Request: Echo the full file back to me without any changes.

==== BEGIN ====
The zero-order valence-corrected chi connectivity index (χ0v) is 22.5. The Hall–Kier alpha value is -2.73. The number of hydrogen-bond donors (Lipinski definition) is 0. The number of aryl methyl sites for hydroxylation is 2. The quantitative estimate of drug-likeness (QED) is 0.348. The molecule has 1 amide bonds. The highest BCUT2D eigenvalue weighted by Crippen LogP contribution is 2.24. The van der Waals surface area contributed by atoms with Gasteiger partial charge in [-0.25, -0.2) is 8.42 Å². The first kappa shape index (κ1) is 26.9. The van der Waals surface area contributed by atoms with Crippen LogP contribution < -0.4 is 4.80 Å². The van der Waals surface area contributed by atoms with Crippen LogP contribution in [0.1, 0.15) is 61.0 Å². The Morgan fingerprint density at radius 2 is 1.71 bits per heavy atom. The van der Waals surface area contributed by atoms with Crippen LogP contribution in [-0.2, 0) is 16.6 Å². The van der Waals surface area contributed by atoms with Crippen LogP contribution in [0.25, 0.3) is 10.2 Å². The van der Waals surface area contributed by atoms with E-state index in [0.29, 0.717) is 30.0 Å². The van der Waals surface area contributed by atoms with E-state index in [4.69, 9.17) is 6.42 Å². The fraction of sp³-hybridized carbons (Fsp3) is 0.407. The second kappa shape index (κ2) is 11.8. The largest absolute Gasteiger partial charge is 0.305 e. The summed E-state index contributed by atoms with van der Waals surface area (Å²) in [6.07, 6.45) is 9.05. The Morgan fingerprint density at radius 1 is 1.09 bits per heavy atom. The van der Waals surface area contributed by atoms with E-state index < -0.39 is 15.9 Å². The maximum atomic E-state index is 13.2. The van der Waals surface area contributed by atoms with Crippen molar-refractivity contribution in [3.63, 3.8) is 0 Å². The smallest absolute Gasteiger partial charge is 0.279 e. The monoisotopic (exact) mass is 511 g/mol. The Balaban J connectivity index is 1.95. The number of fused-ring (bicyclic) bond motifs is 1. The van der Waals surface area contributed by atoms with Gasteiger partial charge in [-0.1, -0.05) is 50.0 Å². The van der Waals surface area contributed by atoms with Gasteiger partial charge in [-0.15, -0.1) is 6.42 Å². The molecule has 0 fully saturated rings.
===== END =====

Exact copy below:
The zero-order valence-corrected chi connectivity index (χ0v) is 22.5. The Hall–Kier alpha value is -2.73. The number of hydrogen-bond donors (Lipinski definition) is 0. The number of aryl methyl sites for hydroxylation is 2. The quantitative estimate of drug-likeness (QED) is 0.348. The molecule has 1 amide bonds. The highest BCUT2D eigenvalue weighted by Crippen LogP contribution is 2.24. The van der Waals surface area contributed by atoms with Gasteiger partial charge in [-0.25, -0.2) is 8.42 Å². The first kappa shape index (κ1) is 26.9. The van der Waals surface area contributed by atoms with Crippen LogP contribution < -0.4 is 4.80 Å². The van der Waals surface area contributed by atoms with Crippen LogP contribution in [0.1, 0.15) is 61.0 Å². The Morgan fingerprint density at radius 2 is 1.71 bits per heavy atom. The van der Waals surface area contributed by atoms with Crippen LogP contribution in [-0.2, 0) is 16.6 Å². The van der Waals surface area contributed by atoms with Crippen LogP contribution in [0.25, 0.3) is 10.2 Å². The van der Waals surface area contributed by atoms with E-state index in [0.29, 0.717) is 30.0 Å². The van der Waals surface area contributed by atoms with E-state index in [4.69, 9.17) is 6.42 Å². The fraction of sp³-hybridized carbons (Fsp3) is 0.407. The second kappa shape index (κ2) is 11.8. The largest absolute Gasteiger partial charge is 0.305 e. The summed E-state index contributed by atoms with van der Waals surface area (Å²) in [6.07, 6.45) is 9.05. The Morgan fingerprint density at radius 1 is 1.09 bits per heavy atom. The van der Waals surface area contributed by atoms with E-state index < -0.39 is 15.9 Å². The maximum atomic E-state index is 13.2. The van der Waals surface area contributed by atoms with Crippen molar-refractivity contribution in [3.63, 3.8) is 0 Å². The smallest absolute Gasteiger partial charge is 0.279 e. The monoisotopic (exact) mass is 511 g/mol. The Balaban J connectivity index is 1.95. The number of fused-ring (bicyclic) bond motifs is 1. The van der Waals surface area contributed by atoms with Gasteiger partial charge in [-0.1, -0.05) is 50.0 Å². The van der Waals surface area contributed by atoms with Gasteiger partial charge in [-0.15, -0.1) is 6.42 Å². The molecule has 0 fully saturated rings.